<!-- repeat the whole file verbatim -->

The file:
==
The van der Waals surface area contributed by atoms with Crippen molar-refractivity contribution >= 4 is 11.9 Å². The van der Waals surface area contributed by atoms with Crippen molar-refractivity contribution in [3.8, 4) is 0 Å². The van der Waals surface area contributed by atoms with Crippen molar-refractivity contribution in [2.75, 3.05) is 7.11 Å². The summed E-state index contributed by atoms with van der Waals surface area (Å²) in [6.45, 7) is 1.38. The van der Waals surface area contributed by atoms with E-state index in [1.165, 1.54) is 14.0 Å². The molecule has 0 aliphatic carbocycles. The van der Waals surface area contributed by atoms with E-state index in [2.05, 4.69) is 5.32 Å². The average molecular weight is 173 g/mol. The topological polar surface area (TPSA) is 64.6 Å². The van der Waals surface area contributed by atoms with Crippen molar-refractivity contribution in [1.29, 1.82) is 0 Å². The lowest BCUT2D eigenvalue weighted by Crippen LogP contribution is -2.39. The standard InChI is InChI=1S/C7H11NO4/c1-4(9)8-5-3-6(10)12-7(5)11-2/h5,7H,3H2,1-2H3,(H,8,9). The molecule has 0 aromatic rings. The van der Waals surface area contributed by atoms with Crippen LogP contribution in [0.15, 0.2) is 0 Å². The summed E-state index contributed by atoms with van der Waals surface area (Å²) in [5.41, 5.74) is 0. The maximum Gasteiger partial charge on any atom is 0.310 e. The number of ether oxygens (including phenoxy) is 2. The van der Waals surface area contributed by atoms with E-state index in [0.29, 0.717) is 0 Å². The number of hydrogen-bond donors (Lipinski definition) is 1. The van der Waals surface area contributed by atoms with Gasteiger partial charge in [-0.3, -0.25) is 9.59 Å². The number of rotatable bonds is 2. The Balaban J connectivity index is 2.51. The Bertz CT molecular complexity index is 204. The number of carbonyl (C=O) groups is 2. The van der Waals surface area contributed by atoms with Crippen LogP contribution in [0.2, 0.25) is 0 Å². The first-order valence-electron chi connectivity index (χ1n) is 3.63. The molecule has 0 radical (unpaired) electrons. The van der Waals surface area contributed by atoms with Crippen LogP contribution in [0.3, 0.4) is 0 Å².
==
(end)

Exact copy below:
The van der Waals surface area contributed by atoms with Crippen molar-refractivity contribution >= 4 is 11.9 Å². The van der Waals surface area contributed by atoms with Crippen molar-refractivity contribution in [3.8, 4) is 0 Å². The van der Waals surface area contributed by atoms with Crippen molar-refractivity contribution in [2.75, 3.05) is 7.11 Å². The summed E-state index contributed by atoms with van der Waals surface area (Å²) in [6.45, 7) is 1.38. The van der Waals surface area contributed by atoms with E-state index in [1.165, 1.54) is 14.0 Å². The molecule has 0 aliphatic carbocycles. The van der Waals surface area contributed by atoms with E-state index in [2.05, 4.69) is 5.32 Å². The average molecular weight is 173 g/mol. The topological polar surface area (TPSA) is 64.6 Å². The van der Waals surface area contributed by atoms with Crippen molar-refractivity contribution in [1.29, 1.82) is 0 Å². The lowest BCUT2D eigenvalue weighted by Crippen LogP contribution is -2.39. The standard InChI is InChI=1S/C7H11NO4/c1-4(9)8-5-3-6(10)12-7(5)11-2/h5,7H,3H2,1-2H3,(H,8,9). The molecule has 0 aromatic rings. The van der Waals surface area contributed by atoms with Crippen LogP contribution in [0.15, 0.2) is 0 Å². The summed E-state index contributed by atoms with van der Waals surface area (Å²) in [5.41, 5.74) is 0. The maximum Gasteiger partial charge on any atom is 0.310 e. The number of ether oxygens (including phenoxy) is 2. The van der Waals surface area contributed by atoms with E-state index in [0.29, 0.717) is 0 Å². The number of hydrogen-bond donors (Lipinski definition) is 1. The van der Waals surface area contributed by atoms with Gasteiger partial charge in [-0.3, -0.25) is 9.59 Å². The number of rotatable bonds is 2. The Balaban J connectivity index is 2.51. The Bertz CT molecular complexity index is 204. The number of carbonyl (C=O) groups is 2. The van der Waals surface area contributed by atoms with Crippen LogP contribution in [0.2, 0.25) is 0 Å². The first-order valence-electron chi connectivity index (χ1n) is 3.63. The molecule has 0 radical (unpaired) electrons. The van der Waals surface area contributed by atoms with Crippen LogP contribution in [0.3, 0.4) is 0 Å².